Inner-city council to spends $20,000 of ratepayers’ money on one-hour ‘mourning ceremony’ on Australia Day
- Ratepayers in City of Port Phillip council to pay money for ‘mourning ceremony’
- Event at 6am on Sunday will be held before Australia Day citizenship ceremony
- Idea was promoted in October as a ‘mourning of mourning’ by council’s mayor
- ‘Mourning ceremony’ also to be held by Whittlesea Council in Melbourne’s north
Inner-city ratepayers will spend as much as $20,000 on an Australia Day ‘mourning’ ceremony to recognise how colonisation has negatively affected indigenous people.
The ceremony at Alfred Square in Melbourne’s St Kilda will run for an hour from 6am on Sunday and will be held in collaboration with the Boonwurrung Land and Sea Council.
City of Port Phillip council will then at 11am hold a citizenship ceremony, which officials said is ‘presented in harmony’ with the mourning event.
Invasion Day protesters gather at Flinders Street Station in Melbourne on Australia Day 2019. City of Port Phillip council is holding a ‘mourning ceremony’ on January 26 to recognise how colonisation has negatively affected indigenous people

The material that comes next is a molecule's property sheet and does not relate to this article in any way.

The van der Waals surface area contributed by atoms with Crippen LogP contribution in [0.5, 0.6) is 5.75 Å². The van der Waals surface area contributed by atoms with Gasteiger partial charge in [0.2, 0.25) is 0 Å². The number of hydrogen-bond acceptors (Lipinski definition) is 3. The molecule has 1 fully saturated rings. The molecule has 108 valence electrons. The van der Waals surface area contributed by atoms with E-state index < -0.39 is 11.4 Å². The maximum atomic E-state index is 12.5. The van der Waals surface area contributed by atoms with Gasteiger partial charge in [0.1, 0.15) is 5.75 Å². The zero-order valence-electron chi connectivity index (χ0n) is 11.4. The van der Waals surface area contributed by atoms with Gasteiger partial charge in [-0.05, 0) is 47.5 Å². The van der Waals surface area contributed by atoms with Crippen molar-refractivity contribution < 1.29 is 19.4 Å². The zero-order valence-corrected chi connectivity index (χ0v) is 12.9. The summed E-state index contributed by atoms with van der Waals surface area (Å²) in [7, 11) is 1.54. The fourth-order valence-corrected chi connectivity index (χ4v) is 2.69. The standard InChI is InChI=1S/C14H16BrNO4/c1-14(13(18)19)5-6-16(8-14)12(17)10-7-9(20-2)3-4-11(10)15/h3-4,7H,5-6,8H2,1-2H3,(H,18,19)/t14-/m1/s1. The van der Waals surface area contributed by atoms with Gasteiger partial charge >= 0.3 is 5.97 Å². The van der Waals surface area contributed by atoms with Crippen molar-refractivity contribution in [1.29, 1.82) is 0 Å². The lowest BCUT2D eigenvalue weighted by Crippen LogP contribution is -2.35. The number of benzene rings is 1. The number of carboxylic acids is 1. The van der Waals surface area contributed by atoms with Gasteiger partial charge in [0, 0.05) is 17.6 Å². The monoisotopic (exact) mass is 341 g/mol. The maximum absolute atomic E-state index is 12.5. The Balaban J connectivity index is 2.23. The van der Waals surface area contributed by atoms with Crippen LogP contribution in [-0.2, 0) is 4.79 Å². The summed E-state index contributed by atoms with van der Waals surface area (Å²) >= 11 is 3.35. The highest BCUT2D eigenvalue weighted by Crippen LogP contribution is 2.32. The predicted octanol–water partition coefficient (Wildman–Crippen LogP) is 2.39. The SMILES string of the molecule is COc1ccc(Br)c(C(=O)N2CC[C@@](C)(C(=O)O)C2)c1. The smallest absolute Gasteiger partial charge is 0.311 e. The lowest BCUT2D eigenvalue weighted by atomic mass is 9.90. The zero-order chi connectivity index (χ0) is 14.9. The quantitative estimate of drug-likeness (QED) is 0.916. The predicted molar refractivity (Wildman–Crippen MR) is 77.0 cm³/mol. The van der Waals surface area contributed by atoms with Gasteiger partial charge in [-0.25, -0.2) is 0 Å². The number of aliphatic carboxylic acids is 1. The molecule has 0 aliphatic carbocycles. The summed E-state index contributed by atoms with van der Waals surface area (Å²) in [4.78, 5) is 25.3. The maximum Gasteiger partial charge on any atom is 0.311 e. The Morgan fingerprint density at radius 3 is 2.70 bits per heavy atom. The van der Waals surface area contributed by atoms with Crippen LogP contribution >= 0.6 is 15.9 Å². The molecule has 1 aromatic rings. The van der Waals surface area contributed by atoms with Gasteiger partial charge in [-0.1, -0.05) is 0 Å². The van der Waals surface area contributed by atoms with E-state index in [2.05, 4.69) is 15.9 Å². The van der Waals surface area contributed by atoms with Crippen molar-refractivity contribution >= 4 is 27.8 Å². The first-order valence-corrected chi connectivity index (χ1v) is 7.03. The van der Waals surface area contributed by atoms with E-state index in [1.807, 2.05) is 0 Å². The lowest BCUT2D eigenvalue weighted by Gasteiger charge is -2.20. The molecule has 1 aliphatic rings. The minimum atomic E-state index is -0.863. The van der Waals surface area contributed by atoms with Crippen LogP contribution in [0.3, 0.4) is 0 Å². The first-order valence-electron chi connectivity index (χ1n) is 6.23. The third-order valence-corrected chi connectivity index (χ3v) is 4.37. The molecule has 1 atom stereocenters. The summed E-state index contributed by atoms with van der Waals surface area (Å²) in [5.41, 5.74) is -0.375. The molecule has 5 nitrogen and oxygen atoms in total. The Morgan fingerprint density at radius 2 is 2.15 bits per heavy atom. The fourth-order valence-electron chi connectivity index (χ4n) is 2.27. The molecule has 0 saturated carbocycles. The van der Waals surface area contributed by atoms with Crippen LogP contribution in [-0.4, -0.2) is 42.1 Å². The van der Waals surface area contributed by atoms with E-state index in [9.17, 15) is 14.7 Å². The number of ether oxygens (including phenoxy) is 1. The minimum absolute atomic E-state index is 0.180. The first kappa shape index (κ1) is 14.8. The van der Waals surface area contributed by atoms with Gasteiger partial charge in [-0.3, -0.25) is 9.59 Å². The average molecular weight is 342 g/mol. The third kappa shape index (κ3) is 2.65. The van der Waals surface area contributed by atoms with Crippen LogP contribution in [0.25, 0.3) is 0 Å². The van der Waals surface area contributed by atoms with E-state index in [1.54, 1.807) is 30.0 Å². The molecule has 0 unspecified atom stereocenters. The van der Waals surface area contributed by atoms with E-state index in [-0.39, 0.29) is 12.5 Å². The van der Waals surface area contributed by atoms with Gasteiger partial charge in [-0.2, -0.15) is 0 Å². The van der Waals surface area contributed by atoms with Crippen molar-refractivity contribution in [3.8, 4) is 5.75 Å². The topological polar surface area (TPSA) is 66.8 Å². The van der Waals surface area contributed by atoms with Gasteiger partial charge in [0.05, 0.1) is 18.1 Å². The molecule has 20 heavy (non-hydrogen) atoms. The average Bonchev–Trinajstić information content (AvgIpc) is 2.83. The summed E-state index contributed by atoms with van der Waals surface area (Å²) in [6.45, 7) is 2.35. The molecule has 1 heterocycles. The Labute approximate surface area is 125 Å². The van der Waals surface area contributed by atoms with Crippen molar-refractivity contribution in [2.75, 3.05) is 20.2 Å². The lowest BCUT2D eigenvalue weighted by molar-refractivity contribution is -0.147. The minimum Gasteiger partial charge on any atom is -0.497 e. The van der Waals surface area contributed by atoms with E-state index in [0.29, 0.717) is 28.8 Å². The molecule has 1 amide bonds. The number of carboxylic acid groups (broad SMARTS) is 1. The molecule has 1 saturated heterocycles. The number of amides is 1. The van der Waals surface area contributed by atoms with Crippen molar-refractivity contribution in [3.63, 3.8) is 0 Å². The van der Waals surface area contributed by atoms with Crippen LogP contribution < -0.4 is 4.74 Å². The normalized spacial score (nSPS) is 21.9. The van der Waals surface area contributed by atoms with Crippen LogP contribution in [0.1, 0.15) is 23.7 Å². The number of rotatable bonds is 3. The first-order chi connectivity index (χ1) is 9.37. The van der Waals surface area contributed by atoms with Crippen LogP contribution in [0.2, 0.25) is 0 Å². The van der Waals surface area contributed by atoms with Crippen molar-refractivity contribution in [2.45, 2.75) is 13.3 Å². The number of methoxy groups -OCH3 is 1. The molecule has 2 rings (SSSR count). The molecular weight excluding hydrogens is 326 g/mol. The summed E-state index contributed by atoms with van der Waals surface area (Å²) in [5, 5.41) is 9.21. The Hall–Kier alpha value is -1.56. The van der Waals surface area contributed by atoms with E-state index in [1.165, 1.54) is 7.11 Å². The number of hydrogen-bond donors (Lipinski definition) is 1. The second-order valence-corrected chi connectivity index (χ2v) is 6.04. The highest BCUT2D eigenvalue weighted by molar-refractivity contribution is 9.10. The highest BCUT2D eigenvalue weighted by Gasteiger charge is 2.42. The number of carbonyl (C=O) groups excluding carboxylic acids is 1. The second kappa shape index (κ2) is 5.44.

The idea for the early morning reflection ceremony was promoted in October as a ‘morning of mourning’ by the council’s mayor Dick Gross.
‘There is no doubt that elements of Australia Day are controversial,’ he said.
‘The First Nations paid an undeniable price from European ‘settlement’and we need to acknowledge this.’
The council will spend $20,000 on proceedings, and Australia Day Council funds have also been committed towards the event.
Funds from the Australia Day Council will be used for ‘cultural delivery aspects’, the Herald Sun reported.
Whittlesea Council, in Melbourne’s north, will also hold a minute’s silence and an official ‘mourning ceremony’ to pay respect to the Stolen Generations on Australia Day.
The inner-city council’s mayor Dick Gross said in October Australia needed to recognise the price First Nations people paid for ‘settlement’ (pictured Invasion Day protesters in Melbourne in 2019)
Guest speakers will be required to acknowledge ‘past injustices in our nation’s history’.
It comes after Darebin and Yarra councils in Melbourne were both stripped of their right to hold citizenship ceremonies in 2017 after announcing they were scrapping Australia Day celebrations.
A survey from The Institute of Public Affairs earlier this week revealed Australia Day celebrations on January 26 are wanted by more than 70 per cent of Australians.